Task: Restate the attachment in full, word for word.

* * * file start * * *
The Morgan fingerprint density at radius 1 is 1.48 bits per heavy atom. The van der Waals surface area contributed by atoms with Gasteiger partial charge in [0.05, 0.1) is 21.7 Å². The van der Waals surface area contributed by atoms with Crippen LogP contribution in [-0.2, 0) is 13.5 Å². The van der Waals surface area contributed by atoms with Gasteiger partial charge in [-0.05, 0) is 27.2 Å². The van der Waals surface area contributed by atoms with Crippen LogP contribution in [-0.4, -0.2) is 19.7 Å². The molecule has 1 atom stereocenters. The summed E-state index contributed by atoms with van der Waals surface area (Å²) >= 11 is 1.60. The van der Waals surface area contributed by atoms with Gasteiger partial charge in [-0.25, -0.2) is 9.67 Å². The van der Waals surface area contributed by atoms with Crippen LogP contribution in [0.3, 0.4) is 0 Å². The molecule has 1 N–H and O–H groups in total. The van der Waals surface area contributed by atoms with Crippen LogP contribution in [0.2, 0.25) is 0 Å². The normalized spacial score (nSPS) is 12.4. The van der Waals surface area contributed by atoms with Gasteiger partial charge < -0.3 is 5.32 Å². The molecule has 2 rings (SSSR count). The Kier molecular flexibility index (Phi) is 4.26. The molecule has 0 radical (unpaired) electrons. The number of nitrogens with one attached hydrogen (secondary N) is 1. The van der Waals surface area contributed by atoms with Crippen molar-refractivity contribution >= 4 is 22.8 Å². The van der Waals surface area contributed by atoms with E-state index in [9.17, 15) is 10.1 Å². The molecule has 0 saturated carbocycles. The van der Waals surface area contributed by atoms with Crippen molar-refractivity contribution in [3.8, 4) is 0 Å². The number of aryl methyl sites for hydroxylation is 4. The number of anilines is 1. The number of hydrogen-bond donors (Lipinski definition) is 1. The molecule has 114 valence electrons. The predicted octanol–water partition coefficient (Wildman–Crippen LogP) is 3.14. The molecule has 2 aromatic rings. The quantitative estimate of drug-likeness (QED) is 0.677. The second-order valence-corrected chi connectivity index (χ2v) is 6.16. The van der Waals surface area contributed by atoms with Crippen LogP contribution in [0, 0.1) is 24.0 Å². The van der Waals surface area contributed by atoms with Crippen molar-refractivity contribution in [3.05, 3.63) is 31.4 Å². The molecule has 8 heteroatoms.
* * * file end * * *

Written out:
The Morgan fingerprint density at radius 1 is 1.48 bits per heavy atom. The van der Waals surface area contributed by atoms with Gasteiger partial charge in [0.05, 0.1) is 21.7 Å². The van der Waals surface area contributed by atoms with Crippen LogP contribution in [-0.2, 0) is 13.5 Å². The van der Waals surface area contributed by atoms with Gasteiger partial charge in [-0.05, 0) is 27.2 Å². The van der Waals surface area contributed by atoms with Crippen LogP contribution in [-0.4, -0.2) is 19.7 Å². The molecule has 1 atom stereocenters. The summed E-state index contributed by atoms with van der Waals surface area (Å²) >= 11 is 1.60. The van der Waals surface area contributed by atoms with Gasteiger partial charge in [-0.25, -0.2) is 9.67 Å². The van der Waals surface area contributed by atoms with Crippen LogP contribution in [0.3, 0.4) is 0 Å². The molecule has 1 N–H and O–H groups in total. The van der Waals surface area contributed by atoms with Crippen LogP contribution in [0.2, 0.25) is 0 Å². The normalized spacial score (nSPS) is 12.4. The van der Waals surface area contributed by atoms with Gasteiger partial charge < -0.3 is 5.32 Å². The molecule has 2 rings (SSSR count). The Kier molecular flexibility index (Phi) is 4.26. The molecule has 0 radical (unpaired) electrons. The number of nitrogens with one attached hydrogen (secondary N) is 1. The van der Waals surface area contributed by atoms with Crippen molar-refractivity contribution >= 4 is 22.8 Å². The van der Waals surface area contributed by atoms with E-state index in [9.17, 15) is 10.1 Å². The molecule has 0 saturated carbocycles. The van der Waals surface area contributed by atoms with Crippen molar-refractivity contribution in [3.8, 4) is 0 Å². The number of aryl methyl sites for hydroxylation is 4. The number of anilines is 1. The number of hydrogen-bond donors (Lipinski definition) is 1. The molecule has 114 valence electrons. The predicted octanol–water partition coefficient (Wildman–Crippen LogP) is 3.14. The molecule has 2 aromatic rings. The quantitative estimate of drug-likeness (QED) is 0.677. The second-order valence-corrected chi connectivity index (χ2v) is 6.16. The van der Waals surface area contributed by atoms with Crippen LogP contribution in [0, 0.1) is 24.0 Å². The van der Waals surface area contributed by atoms with Crippen molar-refractivity contribution in [3.05, 3.63) is 31.4 Å². The molecule has 8 heteroatoms.